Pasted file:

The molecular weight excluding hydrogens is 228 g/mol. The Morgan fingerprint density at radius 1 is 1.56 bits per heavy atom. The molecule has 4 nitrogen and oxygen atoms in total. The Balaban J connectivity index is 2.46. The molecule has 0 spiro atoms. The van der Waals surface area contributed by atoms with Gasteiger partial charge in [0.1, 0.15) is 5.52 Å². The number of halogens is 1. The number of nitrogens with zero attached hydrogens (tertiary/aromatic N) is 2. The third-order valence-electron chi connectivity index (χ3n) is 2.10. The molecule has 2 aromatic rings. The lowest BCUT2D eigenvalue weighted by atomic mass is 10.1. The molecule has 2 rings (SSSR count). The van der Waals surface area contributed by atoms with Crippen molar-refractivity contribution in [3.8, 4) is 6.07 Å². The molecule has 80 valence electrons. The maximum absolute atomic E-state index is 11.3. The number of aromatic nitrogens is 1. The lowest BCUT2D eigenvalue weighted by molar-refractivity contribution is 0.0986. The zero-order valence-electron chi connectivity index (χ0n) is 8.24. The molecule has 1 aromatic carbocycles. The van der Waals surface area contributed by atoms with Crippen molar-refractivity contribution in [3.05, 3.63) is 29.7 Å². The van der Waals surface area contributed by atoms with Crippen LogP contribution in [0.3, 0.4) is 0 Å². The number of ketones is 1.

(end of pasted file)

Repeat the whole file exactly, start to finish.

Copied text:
The molecular weight excluding hydrogens is 228 g/mol. The Morgan fingerprint density at radius 1 is 1.56 bits per heavy atom. The molecule has 4 nitrogen and oxygen atoms in total. The Balaban J connectivity index is 2.46. The molecule has 0 spiro atoms. The van der Waals surface area contributed by atoms with Gasteiger partial charge in [0.1, 0.15) is 5.52 Å². The number of halogens is 1. The number of nitrogens with zero attached hydrogens (tertiary/aromatic N) is 2. The third-order valence-electron chi connectivity index (χ3n) is 2.10. The molecule has 2 aromatic rings. The lowest BCUT2D eigenvalue weighted by atomic mass is 10.1. The molecule has 2 rings (SSSR count). The van der Waals surface area contributed by atoms with Crippen molar-refractivity contribution in [3.8, 4) is 6.07 Å². The molecule has 80 valence electrons. The maximum absolute atomic E-state index is 11.3. The number of aromatic nitrogens is 1. The lowest BCUT2D eigenvalue weighted by molar-refractivity contribution is 0.0986. The zero-order valence-electron chi connectivity index (χ0n) is 8.24. The molecule has 1 aromatic carbocycles. The van der Waals surface area contributed by atoms with Crippen molar-refractivity contribution in [3.05, 3.63) is 29.7 Å². The van der Waals surface area contributed by atoms with Crippen LogP contribution in [0.3, 0.4) is 0 Å². The number of ketones is 1.